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Hancock Field Dedicates Street In Honor of Chief Robert Chamberlain

The daughters of retired Chief Master Sgt. Robert C. Chamberlain help cut the ribbon on a new street at Hancock Field Air National Guard Base named in honor of their father. Chief Chamberlain served 32 years in the miliary, ending his career in the Civil Engineering Squardron at the 174th Fighter Wing.  The cermony was officiated by Maj. James Oaksford, the current CES Commander, who helped spearhead the effort to dedicate the street in Chief Chamberlain's honor.  (Photo by Tech. Sgt. Ricky Best/Released)

The daughters of retired Chief Master Sgt. Robert C. Chamberlain help cut the ribbon on a new street at Hancock Field Air National Guard Base named in honor of their father. Chief Chamberlain served 32 years in the miliary, ending his career in the Civil Engineering Squardron at the 174th Fighter Wing. The cermony was officiated by Maj. James Oaksford, the current CES Commander, who helped spearhead the effort to dedicate the street in Chief Chamberlain's honor. (Photo by Tech. Sgt. Ricky Best/Released)

The daughters of retired Chief Master Sgt. Robert C. Chamberlain share a laugh during a ceremony held recently at Hancock Field Air National Guard Base during which a street was named in honor of their father. Chief Chamberlain served 32 years in the miliary, ending his career in the Civil Engineering Squardron at the 174th Fighter Wing.  The cermony was officiated by Maj. James Oaksford, the current CES Commander, who helped spearhead the effort to dedicate the street in Chief Chamberlain's honor.  (Photo by Tech. Sgt. Ricky Best/Released)

The daughters of retired Chief Master Sgt. Robert C. Chamberlain share a laugh during a ceremony held recently at Hancock Field Air National Guard Base during which a street was named in honor of their father. Chief Chamberlain served 32 years in the miliary, ending his career in the Civil Engineering Squardron at the 174th Fighter Wing. The cermony was officiated by Maj. James Oaksford, the current CES Commander, who helped spearhead the effort to dedicate the street in Chief Chamberlain's honor. (Photo by Tech. Sgt. Ricky Best/Released)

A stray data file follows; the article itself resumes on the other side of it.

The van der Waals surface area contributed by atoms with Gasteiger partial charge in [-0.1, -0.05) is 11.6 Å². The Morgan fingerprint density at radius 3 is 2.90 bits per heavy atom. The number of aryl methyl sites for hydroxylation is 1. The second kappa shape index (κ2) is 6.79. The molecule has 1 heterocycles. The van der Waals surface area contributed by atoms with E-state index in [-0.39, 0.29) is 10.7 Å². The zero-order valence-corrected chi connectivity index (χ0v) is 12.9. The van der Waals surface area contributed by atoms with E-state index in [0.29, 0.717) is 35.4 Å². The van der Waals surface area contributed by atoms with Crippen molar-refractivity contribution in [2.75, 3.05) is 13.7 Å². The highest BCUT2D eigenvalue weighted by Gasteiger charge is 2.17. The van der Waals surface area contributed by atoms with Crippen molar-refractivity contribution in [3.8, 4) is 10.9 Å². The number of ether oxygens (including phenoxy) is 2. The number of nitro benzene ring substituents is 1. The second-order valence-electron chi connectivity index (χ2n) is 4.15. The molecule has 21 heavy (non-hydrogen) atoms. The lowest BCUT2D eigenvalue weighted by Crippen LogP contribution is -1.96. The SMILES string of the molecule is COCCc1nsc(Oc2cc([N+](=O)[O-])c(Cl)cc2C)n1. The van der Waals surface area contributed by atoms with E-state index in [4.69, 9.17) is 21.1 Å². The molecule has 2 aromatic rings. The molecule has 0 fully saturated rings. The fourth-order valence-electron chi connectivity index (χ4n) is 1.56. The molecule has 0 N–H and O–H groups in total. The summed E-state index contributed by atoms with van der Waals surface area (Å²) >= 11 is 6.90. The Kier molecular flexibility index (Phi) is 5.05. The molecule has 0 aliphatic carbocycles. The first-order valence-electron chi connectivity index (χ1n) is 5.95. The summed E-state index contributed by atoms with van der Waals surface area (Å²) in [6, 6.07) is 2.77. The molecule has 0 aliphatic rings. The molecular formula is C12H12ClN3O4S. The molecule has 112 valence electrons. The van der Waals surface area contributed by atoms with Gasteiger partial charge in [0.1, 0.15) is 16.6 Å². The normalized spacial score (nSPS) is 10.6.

Hancock Field Air National Guard Base, Syracuse, New York -- A dedication ceremony was recently held at Hancock Field Air National Guard Base in Syracuse, New York during which a street was named in honor of retired Chief Master Sgt. Robert C. Chamberlain.

Family, friends, colleagues from both the military and civilian worlds witnessed the unveiling of "Chief Chamberlain Drive", named in honor of his 32 years of dedicated military service.
Maj. James Oaksford served as the host for the dedication ceremony. "He was a professional through and through with a great attitude and caring smile. I know this first hand having served in many Honor Guard details with the Chief," said Oaksford.

Chief Chamberlain served in the military from 1969 to 2001, with his final 22 years spent at Hancock Field's 174th Fighter Wing. Chief Chamberlain held many positions during his time in the military. He started in accounting and finance, then moved to recruiting and then went back to accounting and finance. Chief Chamberlain completed his career in the Civil Engineering Squadron where he obtained the rank of Chief Master Sergeant.

Chief Chamberlain was born in Auburn, NY, raised in Camillus, NY and attended West Genesee High School from which he graduated in 1966. He received his B.S. Degree from Columbia College in 1985. He also served in Operation Desert Storm in 1991.

Chief Chamberlain is survived by his wife, Shirley (Cross Connal); daughters, Gretchen Powers, Alexandria, Jennie and Jodi; stepdaughters, Michele Wells and Jennifer Stanton; 11 grandsons, two granddaughters; sister, Charmaine McKela; and brother, Michael; one nephew, one niece, his mother-in-law, Ida Cross and several aunts and uncles.
 
"He was caring, compassionate and lived his core values not just while he wore his uniform but at home as well," said his daughter Alexandria. "I don't think he ever had a bad day and if he did you would never know it."

"He was very humble and when it came to awards you wouldn't have ever known that he received one. He could've been named Syracuse Man of The Year and it wouldn't have made a difference to him. He would still come home to us girls and have dinner with us," continued Alexandria. "He would rather see us win an award and talk all about that rather than focus on himself. That's just the type of man that he was. He definitely would have have been proud to receive this honor."